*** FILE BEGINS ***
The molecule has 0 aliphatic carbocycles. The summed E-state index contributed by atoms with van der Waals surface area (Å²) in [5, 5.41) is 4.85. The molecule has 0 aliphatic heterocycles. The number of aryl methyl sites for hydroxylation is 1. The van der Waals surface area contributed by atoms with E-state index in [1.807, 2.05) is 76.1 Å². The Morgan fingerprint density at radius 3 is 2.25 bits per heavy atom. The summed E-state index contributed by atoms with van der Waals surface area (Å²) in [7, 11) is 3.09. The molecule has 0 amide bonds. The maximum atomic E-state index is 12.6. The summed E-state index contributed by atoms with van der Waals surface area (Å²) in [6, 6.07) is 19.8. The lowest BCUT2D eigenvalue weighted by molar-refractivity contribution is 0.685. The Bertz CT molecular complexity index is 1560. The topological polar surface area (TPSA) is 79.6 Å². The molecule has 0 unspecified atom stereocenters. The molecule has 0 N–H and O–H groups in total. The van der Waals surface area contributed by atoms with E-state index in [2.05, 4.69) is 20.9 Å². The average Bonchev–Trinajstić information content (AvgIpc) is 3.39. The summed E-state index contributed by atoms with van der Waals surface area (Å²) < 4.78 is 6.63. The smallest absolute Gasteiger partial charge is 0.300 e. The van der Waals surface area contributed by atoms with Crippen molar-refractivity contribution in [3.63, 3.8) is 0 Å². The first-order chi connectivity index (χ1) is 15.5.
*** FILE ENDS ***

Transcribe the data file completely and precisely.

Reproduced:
The molecule has 0 aliphatic carbocycles. The summed E-state index contributed by atoms with van der Waals surface area (Å²) in [5, 5.41) is 4.85. The molecule has 0 aliphatic heterocycles. The number of aryl methyl sites for hydroxylation is 1. The van der Waals surface area contributed by atoms with E-state index in [1.807, 2.05) is 76.1 Å². The Morgan fingerprint density at radius 3 is 2.25 bits per heavy atom. The summed E-state index contributed by atoms with van der Waals surface area (Å²) in [7, 11) is 3.09. The molecule has 0 amide bonds. The maximum atomic E-state index is 12.6. The summed E-state index contributed by atoms with van der Waals surface area (Å²) in [6, 6.07) is 19.8. The lowest BCUT2D eigenvalue weighted by molar-refractivity contribution is 0.685. The Bertz CT molecular complexity index is 1560. The topological polar surface area (TPSA) is 79.6 Å². The molecule has 0 unspecified atom stereocenters. The molecule has 0 N–H and O–H groups in total. The van der Waals surface area contributed by atoms with E-state index in [2.05, 4.69) is 20.9 Å². The average Bonchev–Trinajstić information content (AvgIpc) is 3.39. The summed E-state index contributed by atoms with van der Waals surface area (Å²) < 4.78 is 6.63. The smallest absolute Gasteiger partial charge is 0.300 e. The van der Waals surface area contributed by atoms with Crippen molar-refractivity contribution in [3.63, 3.8) is 0 Å². The first-order chi connectivity index (χ1) is 15.5.